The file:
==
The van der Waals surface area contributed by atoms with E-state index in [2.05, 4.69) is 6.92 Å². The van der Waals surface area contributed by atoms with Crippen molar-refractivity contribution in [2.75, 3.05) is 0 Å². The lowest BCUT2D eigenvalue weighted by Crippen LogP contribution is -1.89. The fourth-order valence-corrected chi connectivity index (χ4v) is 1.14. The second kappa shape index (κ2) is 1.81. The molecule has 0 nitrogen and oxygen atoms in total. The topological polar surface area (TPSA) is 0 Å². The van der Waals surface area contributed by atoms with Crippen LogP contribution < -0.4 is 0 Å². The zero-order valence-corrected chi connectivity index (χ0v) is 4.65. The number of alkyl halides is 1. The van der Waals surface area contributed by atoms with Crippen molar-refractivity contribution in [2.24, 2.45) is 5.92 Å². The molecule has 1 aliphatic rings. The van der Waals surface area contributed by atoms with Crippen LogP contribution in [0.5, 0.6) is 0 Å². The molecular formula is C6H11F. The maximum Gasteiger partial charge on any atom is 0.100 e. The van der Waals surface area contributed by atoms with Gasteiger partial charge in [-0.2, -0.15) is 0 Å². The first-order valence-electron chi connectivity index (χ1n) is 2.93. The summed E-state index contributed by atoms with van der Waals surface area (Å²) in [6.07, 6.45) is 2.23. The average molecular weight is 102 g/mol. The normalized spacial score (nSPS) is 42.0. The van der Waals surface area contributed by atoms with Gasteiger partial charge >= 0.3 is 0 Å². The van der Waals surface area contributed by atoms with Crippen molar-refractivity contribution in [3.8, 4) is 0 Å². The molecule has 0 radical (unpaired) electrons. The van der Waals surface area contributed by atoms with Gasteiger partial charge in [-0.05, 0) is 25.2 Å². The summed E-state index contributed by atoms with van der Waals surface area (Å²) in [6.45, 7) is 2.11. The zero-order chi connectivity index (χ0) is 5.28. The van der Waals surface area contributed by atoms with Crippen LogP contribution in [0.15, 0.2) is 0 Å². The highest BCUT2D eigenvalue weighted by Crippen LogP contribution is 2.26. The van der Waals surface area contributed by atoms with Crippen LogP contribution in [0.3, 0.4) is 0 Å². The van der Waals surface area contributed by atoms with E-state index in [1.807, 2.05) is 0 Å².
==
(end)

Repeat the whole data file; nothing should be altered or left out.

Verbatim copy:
The van der Waals surface area contributed by atoms with E-state index in [2.05, 4.69) is 6.92 Å². The van der Waals surface area contributed by atoms with Crippen molar-refractivity contribution in [2.75, 3.05) is 0 Å². The lowest BCUT2D eigenvalue weighted by Crippen LogP contribution is -1.89. The fourth-order valence-corrected chi connectivity index (χ4v) is 1.14. The second kappa shape index (κ2) is 1.81. The molecule has 0 nitrogen and oxygen atoms in total. The topological polar surface area (TPSA) is 0 Å². The van der Waals surface area contributed by atoms with Crippen LogP contribution < -0.4 is 0 Å². The zero-order valence-corrected chi connectivity index (χ0v) is 4.65. The number of alkyl halides is 1. The van der Waals surface area contributed by atoms with Crippen molar-refractivity contribution in [2.24, 2.45) is 5.92 Å². The molecule has 1 aliphatic rings. The van der Waals surface area contributed by atoms with Crippen LogP contribution in [0.5, 0.6) is 0 Å². The molecular formula is C6H11F. The maximum Gasteiger partial charge on any atom is 0.100 e. The van der Waals surface area contributed by atoms with Gasteiger partial charge in [-0.2, -0.15) is 0 Å². The first-order valence-electron chi connectivity index (χ1n) is 2.93. The summed E-state index contributed by atoms with van der Waals surface area (Å²) in [6.07, 6.45) is 2.23. The average molecular weight is 102 g/mol. The normalized spacial score (nSPS) is 42.0. The van der Waals surface area contributed by atoms with Gasteiger partial charge >= 0.3 is 0 Å². The van der Waals surface area contributed by atoms with Crippen molar-refractivity contribution in [3.8, 4) is 0 Å². The molecule has 0 radical (unpaired) electrons. The van der Waals surface area contributed by atoms with Gasteiger partial charge in [-0.05, 0) is 25.2 Å². The summed E-state index contributed by atoms with van der Waals surface area (Å²) in [6.45, 7) is 2.11. The zero-order chi connectivity index (χ0) is 5.28. The van der Waals surface area contributed by atoms with Crippen LogP contribution in [0.15, 0.2) is 0 Å². The highest BCUT2D eigenvalue weighted by Crippen LogP contribution is 2.26. The van der Waals surface area contributed by atoms with Crippen LogP contribution in [0.3, 0.4) is 0 Å². The van der Waals surface area contributed by atoms with E-state index in [1.807, 2.05) is 0 Å².